(4) Follow-up culture. Seven to ten days after the treatment is completed, a
follow-up culture should be taken from the infected site.
(5) Retreatment, if necessary. Most "failures" are due to reinfection.
Penicillin resistant Neisseria gonorrhoea is an increasing problem. A culture must be
taken on all treatment failures to isolate the causitive agent and identify the exact type
of organism. Once identified, treatment can be started again.
e. Complications of Gonorrhea.
Early complication in the male. Included are the following:
(a) Prostatitis -- prostatic abscess which can be detected by a rectal
Cystitis -- fever, chills, suprapubic tenderness.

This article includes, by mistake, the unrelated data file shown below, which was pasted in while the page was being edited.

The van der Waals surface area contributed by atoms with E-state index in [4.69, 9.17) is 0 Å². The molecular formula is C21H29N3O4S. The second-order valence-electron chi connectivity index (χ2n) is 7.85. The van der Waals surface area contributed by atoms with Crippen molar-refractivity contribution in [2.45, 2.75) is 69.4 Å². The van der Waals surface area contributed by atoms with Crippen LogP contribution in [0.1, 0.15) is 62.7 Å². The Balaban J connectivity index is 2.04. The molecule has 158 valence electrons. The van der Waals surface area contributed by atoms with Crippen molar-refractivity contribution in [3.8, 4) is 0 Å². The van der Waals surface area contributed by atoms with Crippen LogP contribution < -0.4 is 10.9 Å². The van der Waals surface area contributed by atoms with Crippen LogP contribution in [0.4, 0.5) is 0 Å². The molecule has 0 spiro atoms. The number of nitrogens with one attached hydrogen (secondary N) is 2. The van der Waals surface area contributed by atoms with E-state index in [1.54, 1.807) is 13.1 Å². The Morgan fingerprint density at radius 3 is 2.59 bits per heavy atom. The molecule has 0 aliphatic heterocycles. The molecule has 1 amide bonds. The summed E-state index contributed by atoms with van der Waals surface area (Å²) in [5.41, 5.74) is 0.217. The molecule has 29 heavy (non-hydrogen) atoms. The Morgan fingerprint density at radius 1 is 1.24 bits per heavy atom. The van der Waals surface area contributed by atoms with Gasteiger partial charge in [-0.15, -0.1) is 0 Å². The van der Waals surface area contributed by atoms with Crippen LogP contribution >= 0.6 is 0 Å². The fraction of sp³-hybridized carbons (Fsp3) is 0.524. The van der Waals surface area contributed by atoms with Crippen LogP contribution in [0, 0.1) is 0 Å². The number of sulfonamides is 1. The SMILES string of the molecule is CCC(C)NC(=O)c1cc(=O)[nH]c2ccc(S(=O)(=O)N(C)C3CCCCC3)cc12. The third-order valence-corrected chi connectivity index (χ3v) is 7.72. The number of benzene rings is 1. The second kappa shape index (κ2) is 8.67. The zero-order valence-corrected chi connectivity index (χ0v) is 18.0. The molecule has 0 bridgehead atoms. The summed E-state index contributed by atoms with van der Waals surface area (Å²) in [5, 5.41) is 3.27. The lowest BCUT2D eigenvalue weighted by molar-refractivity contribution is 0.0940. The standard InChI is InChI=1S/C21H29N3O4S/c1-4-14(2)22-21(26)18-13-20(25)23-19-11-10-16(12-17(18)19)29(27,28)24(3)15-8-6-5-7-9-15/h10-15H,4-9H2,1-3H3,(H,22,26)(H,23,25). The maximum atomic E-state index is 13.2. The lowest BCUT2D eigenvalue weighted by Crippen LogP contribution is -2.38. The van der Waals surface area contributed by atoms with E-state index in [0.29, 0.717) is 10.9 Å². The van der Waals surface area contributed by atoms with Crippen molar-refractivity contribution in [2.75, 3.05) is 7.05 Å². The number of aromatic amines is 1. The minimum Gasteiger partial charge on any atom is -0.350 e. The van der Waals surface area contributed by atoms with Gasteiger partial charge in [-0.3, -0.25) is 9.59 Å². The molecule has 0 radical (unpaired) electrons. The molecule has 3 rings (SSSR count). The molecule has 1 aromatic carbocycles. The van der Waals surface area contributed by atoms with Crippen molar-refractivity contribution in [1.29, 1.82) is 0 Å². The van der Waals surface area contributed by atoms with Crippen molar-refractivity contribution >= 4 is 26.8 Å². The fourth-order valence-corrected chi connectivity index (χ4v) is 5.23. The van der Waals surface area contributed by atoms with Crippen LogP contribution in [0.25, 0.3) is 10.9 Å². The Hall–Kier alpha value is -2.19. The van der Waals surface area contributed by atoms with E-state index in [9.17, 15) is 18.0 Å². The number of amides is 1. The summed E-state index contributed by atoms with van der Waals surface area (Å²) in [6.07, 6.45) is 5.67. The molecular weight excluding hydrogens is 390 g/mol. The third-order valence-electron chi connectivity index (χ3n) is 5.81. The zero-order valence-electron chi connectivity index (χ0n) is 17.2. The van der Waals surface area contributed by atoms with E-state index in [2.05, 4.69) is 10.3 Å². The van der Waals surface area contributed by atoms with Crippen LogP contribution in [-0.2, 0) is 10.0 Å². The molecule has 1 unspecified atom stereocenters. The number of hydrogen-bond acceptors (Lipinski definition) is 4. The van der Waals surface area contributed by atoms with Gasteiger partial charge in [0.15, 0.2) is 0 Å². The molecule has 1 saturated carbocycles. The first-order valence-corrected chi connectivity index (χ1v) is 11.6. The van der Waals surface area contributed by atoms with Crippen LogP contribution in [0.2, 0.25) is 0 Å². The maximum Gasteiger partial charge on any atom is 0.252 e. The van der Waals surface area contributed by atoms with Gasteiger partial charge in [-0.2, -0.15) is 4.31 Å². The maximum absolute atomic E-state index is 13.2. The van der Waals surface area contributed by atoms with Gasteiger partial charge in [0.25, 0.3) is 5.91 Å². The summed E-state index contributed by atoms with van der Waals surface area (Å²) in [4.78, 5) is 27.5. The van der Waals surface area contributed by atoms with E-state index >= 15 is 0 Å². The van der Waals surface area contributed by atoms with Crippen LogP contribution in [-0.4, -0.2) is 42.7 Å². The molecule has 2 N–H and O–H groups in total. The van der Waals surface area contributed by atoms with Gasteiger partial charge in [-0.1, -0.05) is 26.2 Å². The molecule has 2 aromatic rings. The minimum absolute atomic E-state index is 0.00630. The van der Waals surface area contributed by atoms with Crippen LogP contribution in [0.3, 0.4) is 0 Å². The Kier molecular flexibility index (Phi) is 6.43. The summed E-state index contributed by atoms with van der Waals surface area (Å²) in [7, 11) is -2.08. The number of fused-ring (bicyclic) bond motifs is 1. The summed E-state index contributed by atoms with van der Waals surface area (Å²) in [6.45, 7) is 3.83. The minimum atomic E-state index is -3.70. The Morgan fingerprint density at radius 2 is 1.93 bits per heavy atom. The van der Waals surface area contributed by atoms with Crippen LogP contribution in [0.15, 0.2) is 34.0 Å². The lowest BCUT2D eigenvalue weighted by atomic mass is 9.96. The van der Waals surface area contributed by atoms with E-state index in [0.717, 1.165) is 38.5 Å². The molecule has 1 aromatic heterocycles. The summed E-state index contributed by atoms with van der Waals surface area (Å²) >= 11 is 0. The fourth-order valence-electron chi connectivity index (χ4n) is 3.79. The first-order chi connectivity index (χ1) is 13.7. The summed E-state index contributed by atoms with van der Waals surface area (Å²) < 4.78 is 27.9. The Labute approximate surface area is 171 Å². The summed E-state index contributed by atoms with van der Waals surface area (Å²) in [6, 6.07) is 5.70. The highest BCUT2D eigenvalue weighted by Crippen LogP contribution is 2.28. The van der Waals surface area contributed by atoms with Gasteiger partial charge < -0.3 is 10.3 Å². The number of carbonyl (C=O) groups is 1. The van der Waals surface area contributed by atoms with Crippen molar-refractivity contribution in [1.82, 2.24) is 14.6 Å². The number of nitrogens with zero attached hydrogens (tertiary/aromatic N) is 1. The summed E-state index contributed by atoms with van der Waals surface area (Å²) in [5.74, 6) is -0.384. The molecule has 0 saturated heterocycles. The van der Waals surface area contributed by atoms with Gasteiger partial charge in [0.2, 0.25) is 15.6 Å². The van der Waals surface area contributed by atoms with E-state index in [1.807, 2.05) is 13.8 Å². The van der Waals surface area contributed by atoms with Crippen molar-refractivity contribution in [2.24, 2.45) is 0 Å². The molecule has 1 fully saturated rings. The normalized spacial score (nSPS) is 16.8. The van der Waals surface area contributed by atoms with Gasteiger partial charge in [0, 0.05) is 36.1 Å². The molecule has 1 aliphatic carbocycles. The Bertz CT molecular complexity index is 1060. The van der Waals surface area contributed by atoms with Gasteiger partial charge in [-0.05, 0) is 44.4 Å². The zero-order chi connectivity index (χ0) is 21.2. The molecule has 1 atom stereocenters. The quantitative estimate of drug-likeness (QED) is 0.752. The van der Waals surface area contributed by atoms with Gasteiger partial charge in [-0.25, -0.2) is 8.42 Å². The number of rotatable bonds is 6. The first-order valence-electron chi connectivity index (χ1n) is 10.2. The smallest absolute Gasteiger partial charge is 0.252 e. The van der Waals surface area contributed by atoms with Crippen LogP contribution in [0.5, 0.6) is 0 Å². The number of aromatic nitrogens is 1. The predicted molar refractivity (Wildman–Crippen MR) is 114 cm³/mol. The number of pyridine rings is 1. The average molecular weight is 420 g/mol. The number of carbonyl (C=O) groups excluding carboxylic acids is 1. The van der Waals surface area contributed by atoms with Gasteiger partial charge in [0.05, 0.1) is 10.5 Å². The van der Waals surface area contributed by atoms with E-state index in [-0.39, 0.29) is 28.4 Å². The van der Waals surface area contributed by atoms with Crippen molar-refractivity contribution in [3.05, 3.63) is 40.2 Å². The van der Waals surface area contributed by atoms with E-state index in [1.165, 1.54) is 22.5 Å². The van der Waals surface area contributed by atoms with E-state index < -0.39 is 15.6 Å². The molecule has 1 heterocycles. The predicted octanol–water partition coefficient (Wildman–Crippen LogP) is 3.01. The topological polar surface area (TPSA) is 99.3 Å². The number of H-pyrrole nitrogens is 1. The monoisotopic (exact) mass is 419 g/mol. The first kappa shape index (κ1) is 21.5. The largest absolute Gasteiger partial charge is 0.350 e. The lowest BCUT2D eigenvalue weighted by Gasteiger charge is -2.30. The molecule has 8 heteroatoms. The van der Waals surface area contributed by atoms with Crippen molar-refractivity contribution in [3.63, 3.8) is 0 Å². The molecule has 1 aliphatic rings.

Epididymitis -- detectable by a scrotal examination.
Proctitis -- occurring mostly in homosexuals.
Local complication in the female. Included are the following:
(a) Infection of the endocervical canal.
(b) Infection of the periurethral (Skene's) gland.
(c) Salpingitis (inflammation of the fallopian tubes). Untreated, this
condition may cause peritonitis.
Late complications for both sexes. Included are the following:
(a) Arthritis. This is a common complication of gonorrhea. Gonorrheal
cause arthritis; involves the knees, ankles, and wrists. The problem is more common in
females, is acute at the onset, and is characterized by severe pain in a joint. Iritis or
conjunctivitis may accompany this type of arthritis.
(b) Bacteremia. Bacteremia is the presence of living bacteria in the
blood. Signs and symptoms include:
1 Fever spikes.
3 Flitting joint pains.